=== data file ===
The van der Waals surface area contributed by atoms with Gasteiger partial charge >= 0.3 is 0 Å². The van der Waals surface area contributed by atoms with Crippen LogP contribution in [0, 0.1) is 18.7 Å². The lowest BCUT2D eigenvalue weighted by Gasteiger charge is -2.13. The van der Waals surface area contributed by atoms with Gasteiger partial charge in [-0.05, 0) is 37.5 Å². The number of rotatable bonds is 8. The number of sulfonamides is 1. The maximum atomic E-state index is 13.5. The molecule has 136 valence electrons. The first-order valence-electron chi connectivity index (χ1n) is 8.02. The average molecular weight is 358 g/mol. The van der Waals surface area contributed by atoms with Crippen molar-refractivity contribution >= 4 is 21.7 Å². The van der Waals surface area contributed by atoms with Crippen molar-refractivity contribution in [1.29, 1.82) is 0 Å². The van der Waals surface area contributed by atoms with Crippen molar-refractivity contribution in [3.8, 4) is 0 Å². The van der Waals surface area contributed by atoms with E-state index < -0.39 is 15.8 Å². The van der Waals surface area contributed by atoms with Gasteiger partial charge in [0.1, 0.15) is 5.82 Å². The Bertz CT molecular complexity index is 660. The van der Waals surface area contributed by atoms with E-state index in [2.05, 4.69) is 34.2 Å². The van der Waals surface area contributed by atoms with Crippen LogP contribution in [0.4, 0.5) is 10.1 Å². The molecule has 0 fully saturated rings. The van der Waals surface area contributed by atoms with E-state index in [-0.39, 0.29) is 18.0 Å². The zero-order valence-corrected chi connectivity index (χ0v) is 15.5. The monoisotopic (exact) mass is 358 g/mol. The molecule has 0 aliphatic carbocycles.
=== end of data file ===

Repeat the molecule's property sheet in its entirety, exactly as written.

The van der Waals surface area contributed by atoms with Gasteiger partial charge >= 0.3 is 0 Å². The van der Waals surface area contributed by atoms with Crippen LogP contribution in [0, 0.1) is 18.7 Å². The lowest BCUT2D eigenvalue weighted by Gasteiger charge is -2.13. The van der Waals surface area contributed by atoms with Gasteiger partial charge in [-0.05, 0) is 37.5 Å². The number of rotatable bonds is 8. The number of sulfonamides is 1. The maximum atomic E-state index is 13.5. The molecule has 136 valence electrons. The first-order valence-electron chi connectivity index (χ1n) is 8.02. The average molecular weight is 358 g/mol. The van der Waals surface area contributed by atoms with Crippen molar-refractivity contribution >= 4 is 21.7 Å². The van der Waals surface area contributed by atoms with Crippen molar-refractivity contribution in [1.29, 1.82) is 0 Å². The van der Waals surface area contributed by atoms with Crippen molar-refractivity contribution in [3.8, 4) is 0 Å². The van der Waals surface area contributed by atoms with E-state index < -0.39 is 15.8 Å². The van der Waals surface area contributed by atoms with Gasteiger partial charge in [0.1, 0.15) is 5.82 Å². The Bertz CT molecular complexity index is 660. The van der Waals surface area contributed by atoms with E-state index in [2.05, 4.69) is 34.2 Å². The van der Waals surface area contributed by atoms with Crippen LogP contribution in [0.4, 0.5) is 10.1 Å². The molecule has 0 fully saturated rings. The van der Waals surface area contributed by atoms with E-state index in [-0.39, 0.29) is 18.0 Å². The zero-order valence-corrected chi connectivity index (χ0v) is 15.5. The monoisotopic (exact) mass is 358 g/mol. The molecule has 0 aliphatic carbocycles.